The Mackenzie Valley Pipeline Inquiry, also known as the Berger Inquiry, involved over two years of community testimony and legal hearings that addressed the social, environmental, and economic impacts of a proposed gas pipeline in the Yukon and Northwest Territories. Representatives from Aboriginal communities, lawyers, business people, workers, and other constituency groups voiced their various concerns, objections, and support for the project. The INQUIRY exhibit includes Inquiry transcripts, stories, and photographs.
Students, staff, and faculty can engage with the exhibit in a number of ways:
- Workshops: Curator and former journalist Drew Ann Wake will offer tailored workshops with courses from across campus to review the collected evidence and engage in role play from various Inquiry perspectives. Ms. Wake, with co-organizer Amy Perrault, has also invited several key individuals from the Inquiry to meet with students. Ms. Wake is consulting with faculty to design sessions that draw on course objectives and bridge in key concepts the project highlights.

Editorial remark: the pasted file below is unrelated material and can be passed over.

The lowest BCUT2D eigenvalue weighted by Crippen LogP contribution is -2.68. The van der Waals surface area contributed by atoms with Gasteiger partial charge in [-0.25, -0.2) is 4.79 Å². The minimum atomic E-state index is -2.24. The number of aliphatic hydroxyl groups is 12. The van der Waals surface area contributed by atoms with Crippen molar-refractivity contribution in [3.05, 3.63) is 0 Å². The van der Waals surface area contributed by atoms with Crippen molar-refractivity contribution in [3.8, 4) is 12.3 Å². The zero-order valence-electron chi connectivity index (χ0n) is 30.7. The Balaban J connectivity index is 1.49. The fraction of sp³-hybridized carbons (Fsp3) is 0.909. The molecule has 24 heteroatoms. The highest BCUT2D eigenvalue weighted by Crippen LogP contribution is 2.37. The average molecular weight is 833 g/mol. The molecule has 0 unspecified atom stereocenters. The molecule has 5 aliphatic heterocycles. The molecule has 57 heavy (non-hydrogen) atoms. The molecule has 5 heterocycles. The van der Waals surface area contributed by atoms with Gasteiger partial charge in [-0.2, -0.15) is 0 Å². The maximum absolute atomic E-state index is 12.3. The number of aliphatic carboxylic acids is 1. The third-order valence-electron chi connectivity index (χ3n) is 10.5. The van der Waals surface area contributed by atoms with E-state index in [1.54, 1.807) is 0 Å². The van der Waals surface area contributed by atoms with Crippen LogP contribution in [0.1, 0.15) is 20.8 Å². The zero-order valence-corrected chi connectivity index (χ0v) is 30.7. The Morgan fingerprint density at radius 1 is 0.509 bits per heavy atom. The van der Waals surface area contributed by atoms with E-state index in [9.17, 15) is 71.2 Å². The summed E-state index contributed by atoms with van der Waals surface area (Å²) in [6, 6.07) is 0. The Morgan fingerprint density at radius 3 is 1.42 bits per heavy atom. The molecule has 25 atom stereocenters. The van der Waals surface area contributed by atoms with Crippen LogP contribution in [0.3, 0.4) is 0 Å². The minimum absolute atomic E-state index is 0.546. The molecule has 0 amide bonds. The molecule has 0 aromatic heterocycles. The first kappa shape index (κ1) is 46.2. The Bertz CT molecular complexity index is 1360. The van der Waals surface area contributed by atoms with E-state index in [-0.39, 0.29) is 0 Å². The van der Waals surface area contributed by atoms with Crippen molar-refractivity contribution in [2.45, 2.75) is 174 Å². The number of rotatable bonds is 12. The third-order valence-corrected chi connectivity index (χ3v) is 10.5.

- Plenary session: On the morning of November 13th, Glen Coulthard, Julie Cruikshank, and Alestine Andre INSERT POSITIONS/CONNECTIONS TO BERGER INQUIRY HERE will speak about the political, social, educational, and historical dimensions of the Berger Inquiry and its legacies. INSERT LOCATION/TIME DETAILS HERE
- CTLT Workshop: The Centre for Teaching, Learning, and Technology is hosting a guided workshop and facilitated conversation around the exhibit’s themes and teaching/learning potential. Faculty and TAs are especially encouraged to attend. (For more details and to register, click here.)
- Student Research Collective: An interdisciplinary student research collective is developing around themes highlighted in the exhibit and relevant to a number of contemporary processes: Aboriginal community consultation, resource extraction, sustainable development, current pipeline projects, non-renewable energies.